Sunday, 30 June 2013


THE other day there was a news story about someone putting £200,000 on a ‘No’ vote for next year’s referendum campaign at a William Hill betting shop in Glasgow. But now we discover that Hills refused a £1000 bet on a ‘Yes’ vote from a punter in Paisley.  

The man then took himself off to the office of Paisley’s MSP, George Adam, to tell him the story.

On his own website Mr Adam told the story.

‘I was very surprised that one of my constituents wanted to show me his betting line but after he explained the situation I became very interested.

My first thoughts were that I was happy that he had almost as much confidence as me in Scotland winning independence following next year’s vote.

‘I was then told that he had tried to put a £1000 bet on the referendum outcome at William Hill in Gilmour Street in Paisley. After a member of staff made a few phone calls the constituent was told that the maximum amount they would accept was a bet of £250. 

This from the same chain of shops that accepted the £200,000 bet on a ‘No’ vote.

‘This is not the only betting shop to refuse a bet according to my constituent. Coral in Gauze Street in Paisley refused a £2000 bet and would only allow a wager of £200 to be placed, once again after phone calls to management.

‘It seems both these large chains are happier to accept money for the ‘No’ vote.
‘I think they’re more confident of holding on to that money.’

Although they are not always right, bookmakers don't make a habit of taking silly bets. A £200,000 bet is lot to pay out on... so if I were a bookie, I'd need to be pretty sure that I won't have to before I'd accept it.


  1. Very Interesting indeed. I am hoping to place a bet on Yes but doing it with more than £250.

    1. Don't know who you will get to take your money... and the risk, Marcia. But good luck. We'll be round to your place for the party when you collect :)

    2. I made a tidy some on the 2011 election predictions. All seats that I had a bet on came in. Now wish I had placed more than £2 on the Shettleston result! Still a few hundred pounds at the end of the campaign was the icing on my cake.

    3. sum - instead of some!

    4. It certainly would be Marcia... and oh what a cake!

      He he... I guessed sum... Isn't English the very devil when you're typing fast. Mind to be fair I do it in French too where so many of the endings of words sound the same but are spelled differently.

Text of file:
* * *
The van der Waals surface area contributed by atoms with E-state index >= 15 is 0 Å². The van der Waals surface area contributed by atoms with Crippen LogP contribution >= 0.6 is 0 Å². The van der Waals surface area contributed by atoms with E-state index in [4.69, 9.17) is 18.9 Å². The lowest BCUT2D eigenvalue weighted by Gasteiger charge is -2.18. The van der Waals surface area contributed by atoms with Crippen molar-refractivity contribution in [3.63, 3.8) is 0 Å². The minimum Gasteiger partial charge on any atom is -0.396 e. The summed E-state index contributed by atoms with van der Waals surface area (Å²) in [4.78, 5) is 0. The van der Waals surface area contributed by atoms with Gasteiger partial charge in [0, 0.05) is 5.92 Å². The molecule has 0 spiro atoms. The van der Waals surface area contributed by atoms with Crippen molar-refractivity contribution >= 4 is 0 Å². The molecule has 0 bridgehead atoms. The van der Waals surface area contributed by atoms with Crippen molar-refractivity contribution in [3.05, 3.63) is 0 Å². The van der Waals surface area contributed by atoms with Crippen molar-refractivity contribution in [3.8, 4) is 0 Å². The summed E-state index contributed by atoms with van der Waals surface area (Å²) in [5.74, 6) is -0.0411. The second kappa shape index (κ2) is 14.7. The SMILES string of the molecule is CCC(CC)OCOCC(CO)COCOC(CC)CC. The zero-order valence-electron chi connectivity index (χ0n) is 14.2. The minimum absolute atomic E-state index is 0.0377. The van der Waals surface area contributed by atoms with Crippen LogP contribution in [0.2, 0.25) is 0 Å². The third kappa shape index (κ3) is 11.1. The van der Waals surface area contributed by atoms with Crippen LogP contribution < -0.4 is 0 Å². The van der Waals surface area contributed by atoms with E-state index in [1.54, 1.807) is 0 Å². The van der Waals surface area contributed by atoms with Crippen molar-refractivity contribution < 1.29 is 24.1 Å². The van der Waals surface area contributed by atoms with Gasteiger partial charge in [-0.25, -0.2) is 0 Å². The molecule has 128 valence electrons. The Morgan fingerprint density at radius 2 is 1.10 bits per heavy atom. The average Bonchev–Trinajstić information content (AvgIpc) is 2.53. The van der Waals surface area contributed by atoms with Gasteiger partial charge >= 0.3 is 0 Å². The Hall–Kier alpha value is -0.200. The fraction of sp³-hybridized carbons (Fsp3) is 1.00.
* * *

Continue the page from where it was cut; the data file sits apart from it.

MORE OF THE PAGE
And then there's Gaelic where nothing sounds like it's written anyway (so they tell me).

      Anyway...we'll still all pile at at your place for a party on your winnings...

  2. An interesting story Tris.

    I always base my election predictions partly on the bookies. Follow the money, people and bookies are much more serious than just polling agencies. Money tends to make people take things much more seriously.

    So, interesting story this.

    1. I thought so, Dean. I mean why would they turn down the money unless the real polling showed that they would lose.

      Certainly, based on the published polls, you should get good odds on independence, the average figure for yes (excluding don't knows being somewhere around 40%.

      But maybe the bookies know something that we don't.

  3. Think you're right Tris. Bookies are very shrewd businesses and they are usually not going to take on such large bets from folks if they think they will have to pay out hence their limiting YES bets to £250.

    I must admit to being a wee bit miffed when I first read about this but on reflection I can fully understand why and my miffedness has now disappeared. :-)

    1. I can see that too Arbroath... it takes a moment or two of thought to show that it's cheery news for those of us who are pro-independence.

  4. I don't bet very often, but surely the odds ought to reflect the bookies' understanding of the probabilities? In other words, if they're not happy to take big Yes bets, shouldn't the adjust the odds to make it less likely that people will want to do that?

    1. Hi Thomas. I don't bet either, so I have no understanding of how they do these things, and no knowledge of what the odds are on yes or no.

      But it is interesting that they are prepared to take massive bets on no... and only tiny bets on yes.

      Can anyone who knows about these things give us a reasonable explanation ... or indeed advise on what the current odds are on yes and no?

    2. Thanks CH :)

  5. Tris

    James Kelly at Scot goes Pop might be the guy to explain this as he appears to know his way round a betting slip.

    Myself I think it may be due to the very high odds on offer at present for a Yes vote, the No vote is odds on so I think the payout on the £200k bet is something like £35k.

    Still looks like good news for Yes though, and the scare storys are getting so funny they are now laughable.

    1. Thanks Dubs. I know James reads the blog, so he may have a comment to make...

      He does indeed know a thing or two about betting.

      The scare stories get sillier and although many people don't have the benefit of people like James and Rev Stu, to show them JUST how silly they are... they are getting to the stage where only a moron would believe them.

      I was laughing at that idiot Brown telling us to ditch the Tories not the Uni9on...

      What the hell does he think we did at the last election. We've only got Muddle, on single sorry excuse for an MP and still we have a Tory government...

      If 1/59 isn't ditching them, what is... would getting rid of Muddle make any difference in the weird world of Gordon Brown?

  6. tris

    Well surely donating money to the yes campaign as opposed
    to giving to a betting chain, is a more constructive and patriotic
    thing to do.

    1. Good point Niko.

      Like I said, I'm not much into betting.

      I think I once had a bet at work and a mate put it on for me. I lost.